While the event was primarily a celebration of women's writing, the importance in many cultures of the oral traditions of storytelling, song and poetry, and the use of modern technologies to preserve these voices for the enrichment of future generations (for example, the new CD ROM version of the Encyclopedia of Aboriginal Australia, which includes 50 video and audio clips) was explored in a number of sessions.

The ongoing idealism of the women's publishing houses (many of them set up in the very earliest days of 1960s second wave feminism) in resource-rich Western countries was most heartening to see. Many of these presses' highest priority is to seek out, translate, publish and promote women's writing from the world's poor countries, or the writings of indigenous, black or other women of colour. These publishers were the first and continue to break new ground in publishing the writing of such groups.

One of the most powerful messages from the event was the extent to which any issue can be important to women anywhere. Sensitivity to context and diversity does not negate the simultaneous recognition of common experience, and the need to build alliances. No region or culture in the world is immune from violence against women — individual and state violence — and much of women's writing deals with aspects of this. Also interesting is the way in which the causes and nature of violence is being dealt with in women's writings today. Discussions took place on the reasons for: violence towards Aboriginal women within their own communities; violence towards women in societies where religious fundamentalist practices hold sway; and women's own violence to others, such as infanticide, which, worldwide, is largely carried out by women.

The obstacles women face in putting pen to paper were also scrutinised. These included: political repression involving censorship, surveillance and periods of imprisonment (speakers from South Africa and the Philippines); the accusation that writing, or certain types of writing, are a luxury or bourgeois affectation (from the revolutionary left particularly in Third World countries which included speakers from Namibia, Vietnam and the Philippines) and; cultural stereotypes that place restraints on the individual writer's confidence in herself, or on the topics permitted to be freely explored, such as women's sexuality and religion. On the other hand, many women also spoke, in most moving and personal terms, of how writing was a healing ritual, a method of survival and an expression of anger. "Our anger and its expression in writing is what gives us and others the courage to fight," many insisted.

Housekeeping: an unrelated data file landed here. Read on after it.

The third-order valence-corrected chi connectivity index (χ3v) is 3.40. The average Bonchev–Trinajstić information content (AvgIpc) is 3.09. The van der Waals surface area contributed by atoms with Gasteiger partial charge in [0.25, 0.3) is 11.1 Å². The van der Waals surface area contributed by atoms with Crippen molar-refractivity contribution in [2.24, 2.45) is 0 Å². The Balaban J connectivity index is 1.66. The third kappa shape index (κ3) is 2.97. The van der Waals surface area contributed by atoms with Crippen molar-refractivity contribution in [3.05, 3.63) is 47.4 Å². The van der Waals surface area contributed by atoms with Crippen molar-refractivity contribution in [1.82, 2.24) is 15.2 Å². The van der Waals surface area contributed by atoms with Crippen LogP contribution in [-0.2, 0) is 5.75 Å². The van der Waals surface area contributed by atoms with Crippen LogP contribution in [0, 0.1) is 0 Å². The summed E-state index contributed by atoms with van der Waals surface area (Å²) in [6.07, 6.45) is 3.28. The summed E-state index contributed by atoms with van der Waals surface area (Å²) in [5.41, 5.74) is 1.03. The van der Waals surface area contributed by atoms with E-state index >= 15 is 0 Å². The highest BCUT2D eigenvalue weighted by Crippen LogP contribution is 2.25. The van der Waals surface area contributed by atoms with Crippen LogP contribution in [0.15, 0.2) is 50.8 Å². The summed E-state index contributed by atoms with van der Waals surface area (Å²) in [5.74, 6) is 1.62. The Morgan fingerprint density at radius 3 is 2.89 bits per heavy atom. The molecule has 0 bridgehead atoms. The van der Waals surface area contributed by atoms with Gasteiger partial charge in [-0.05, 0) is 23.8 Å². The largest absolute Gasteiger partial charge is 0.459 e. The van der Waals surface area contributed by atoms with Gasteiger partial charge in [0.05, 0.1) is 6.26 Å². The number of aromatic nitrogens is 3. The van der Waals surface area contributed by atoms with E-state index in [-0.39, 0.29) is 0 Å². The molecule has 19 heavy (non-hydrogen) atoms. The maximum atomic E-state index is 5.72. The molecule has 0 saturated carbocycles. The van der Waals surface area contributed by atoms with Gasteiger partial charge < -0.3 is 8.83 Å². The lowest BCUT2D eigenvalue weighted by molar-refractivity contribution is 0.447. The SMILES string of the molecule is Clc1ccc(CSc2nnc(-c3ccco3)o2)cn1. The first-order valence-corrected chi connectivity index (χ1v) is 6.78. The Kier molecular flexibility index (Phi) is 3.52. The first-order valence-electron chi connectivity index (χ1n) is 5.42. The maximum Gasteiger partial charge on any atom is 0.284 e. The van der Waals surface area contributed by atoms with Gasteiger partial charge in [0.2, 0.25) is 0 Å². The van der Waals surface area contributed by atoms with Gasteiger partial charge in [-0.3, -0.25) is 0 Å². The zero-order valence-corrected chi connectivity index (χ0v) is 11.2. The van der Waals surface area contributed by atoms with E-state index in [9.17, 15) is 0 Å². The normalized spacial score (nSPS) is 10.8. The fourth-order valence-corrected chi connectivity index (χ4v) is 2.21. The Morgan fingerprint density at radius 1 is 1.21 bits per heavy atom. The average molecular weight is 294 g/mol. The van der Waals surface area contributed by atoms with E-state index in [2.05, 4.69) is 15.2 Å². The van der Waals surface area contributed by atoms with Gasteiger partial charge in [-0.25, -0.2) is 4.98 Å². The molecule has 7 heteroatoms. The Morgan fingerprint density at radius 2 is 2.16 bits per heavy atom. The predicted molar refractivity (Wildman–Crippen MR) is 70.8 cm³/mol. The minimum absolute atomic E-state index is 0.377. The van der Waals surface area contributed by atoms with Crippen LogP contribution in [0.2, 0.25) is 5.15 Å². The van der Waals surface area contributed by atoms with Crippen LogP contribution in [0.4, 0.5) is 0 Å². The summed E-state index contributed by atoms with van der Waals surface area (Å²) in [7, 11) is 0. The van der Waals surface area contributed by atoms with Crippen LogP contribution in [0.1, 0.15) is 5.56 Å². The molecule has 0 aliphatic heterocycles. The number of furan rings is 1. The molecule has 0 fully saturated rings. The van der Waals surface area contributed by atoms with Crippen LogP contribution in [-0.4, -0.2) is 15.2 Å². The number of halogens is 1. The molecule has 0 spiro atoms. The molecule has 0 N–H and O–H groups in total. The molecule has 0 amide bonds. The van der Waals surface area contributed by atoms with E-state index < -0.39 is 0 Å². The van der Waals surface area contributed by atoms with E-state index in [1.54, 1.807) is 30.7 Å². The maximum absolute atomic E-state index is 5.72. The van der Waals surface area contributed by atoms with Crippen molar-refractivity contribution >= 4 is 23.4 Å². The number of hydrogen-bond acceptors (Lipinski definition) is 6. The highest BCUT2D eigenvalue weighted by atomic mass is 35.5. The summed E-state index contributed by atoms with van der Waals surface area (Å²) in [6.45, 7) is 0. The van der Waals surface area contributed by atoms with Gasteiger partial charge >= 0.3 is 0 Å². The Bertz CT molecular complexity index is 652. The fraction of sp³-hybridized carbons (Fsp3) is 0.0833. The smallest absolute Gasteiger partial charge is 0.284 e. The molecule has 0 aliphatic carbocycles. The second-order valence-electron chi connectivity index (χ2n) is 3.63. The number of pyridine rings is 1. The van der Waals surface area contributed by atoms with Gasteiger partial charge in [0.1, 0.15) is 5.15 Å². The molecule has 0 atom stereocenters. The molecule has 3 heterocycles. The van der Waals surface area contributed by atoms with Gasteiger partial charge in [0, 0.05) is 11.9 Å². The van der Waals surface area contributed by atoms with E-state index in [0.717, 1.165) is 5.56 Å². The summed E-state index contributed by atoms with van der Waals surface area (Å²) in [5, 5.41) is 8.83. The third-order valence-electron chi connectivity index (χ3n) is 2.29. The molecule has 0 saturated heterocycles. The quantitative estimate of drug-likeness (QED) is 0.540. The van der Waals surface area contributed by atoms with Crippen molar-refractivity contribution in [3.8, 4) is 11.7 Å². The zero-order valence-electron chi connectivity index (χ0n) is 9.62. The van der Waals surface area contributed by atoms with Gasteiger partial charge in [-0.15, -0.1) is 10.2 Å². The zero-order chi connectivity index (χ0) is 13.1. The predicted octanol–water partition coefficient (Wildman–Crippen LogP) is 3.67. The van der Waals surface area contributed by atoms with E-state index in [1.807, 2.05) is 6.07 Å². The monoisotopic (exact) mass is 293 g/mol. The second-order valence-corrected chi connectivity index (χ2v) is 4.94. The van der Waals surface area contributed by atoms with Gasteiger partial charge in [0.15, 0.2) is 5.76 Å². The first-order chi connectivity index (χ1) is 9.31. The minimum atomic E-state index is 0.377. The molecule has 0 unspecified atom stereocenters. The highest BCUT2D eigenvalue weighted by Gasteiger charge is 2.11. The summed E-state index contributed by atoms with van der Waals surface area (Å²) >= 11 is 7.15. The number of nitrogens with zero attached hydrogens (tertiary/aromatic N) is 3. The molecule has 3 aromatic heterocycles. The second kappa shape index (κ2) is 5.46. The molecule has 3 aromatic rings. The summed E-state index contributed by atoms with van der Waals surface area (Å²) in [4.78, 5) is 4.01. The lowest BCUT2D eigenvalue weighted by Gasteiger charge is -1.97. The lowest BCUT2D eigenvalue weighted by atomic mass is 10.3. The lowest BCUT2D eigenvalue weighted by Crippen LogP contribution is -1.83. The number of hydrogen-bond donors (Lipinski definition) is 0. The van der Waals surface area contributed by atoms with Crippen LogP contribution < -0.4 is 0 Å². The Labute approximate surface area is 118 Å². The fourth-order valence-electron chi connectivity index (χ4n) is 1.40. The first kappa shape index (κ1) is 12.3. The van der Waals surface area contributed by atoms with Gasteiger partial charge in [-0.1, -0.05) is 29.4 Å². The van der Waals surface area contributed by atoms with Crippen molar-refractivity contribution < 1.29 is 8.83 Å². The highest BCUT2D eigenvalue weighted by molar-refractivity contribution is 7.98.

While in many countries there is a thriving feminist culture that is often not connected to broader political activity, the necessity for alliances, including international alliances, was discussed in a number of sessions. One example is the International Network of Women Living under Muslim Laws, set up in 1984, and organised from bases in Uganda and Manila, with links to 500 anti-fundamentalist women's groups worldwide. Discussion around this and the ways in which women writers and activists are attempting to deal with the complexities of a resurgent religious fundamentalism, which is inherently patriarchal and anti-woman, was just one of the fascinating issues covered.

The fair wasn't all serious stuff of course. Whether your addiction was cartoons, children's books, sci-fi, crime novels, or lesbian romances, there was plenty of opportunity to discuss these popular forms of genre writing by women writers, many of whom claim they have a conscious political agenda, as well as offering a much-needed avenue of escapism. Also on offer was loads of practical information and advice to librarians, teachers and would-be writers about subjects ranging from cyberspace and copyright, interactive media and education, or how to get your manuscript read (last year Penguin Australia received 100,000 unsolicited manuscripts and published three).

Here we came full circle again to the importance of the feminist presses. Maori writer Keri Hulme's Booker-prize winning novel The Bone People was rejected by some ten mainstream publishers before it was finally accepted and published, to subsequent world acclaim, by a local feminist press. The next international book fair is to be held in Sao Paulo, Brazil.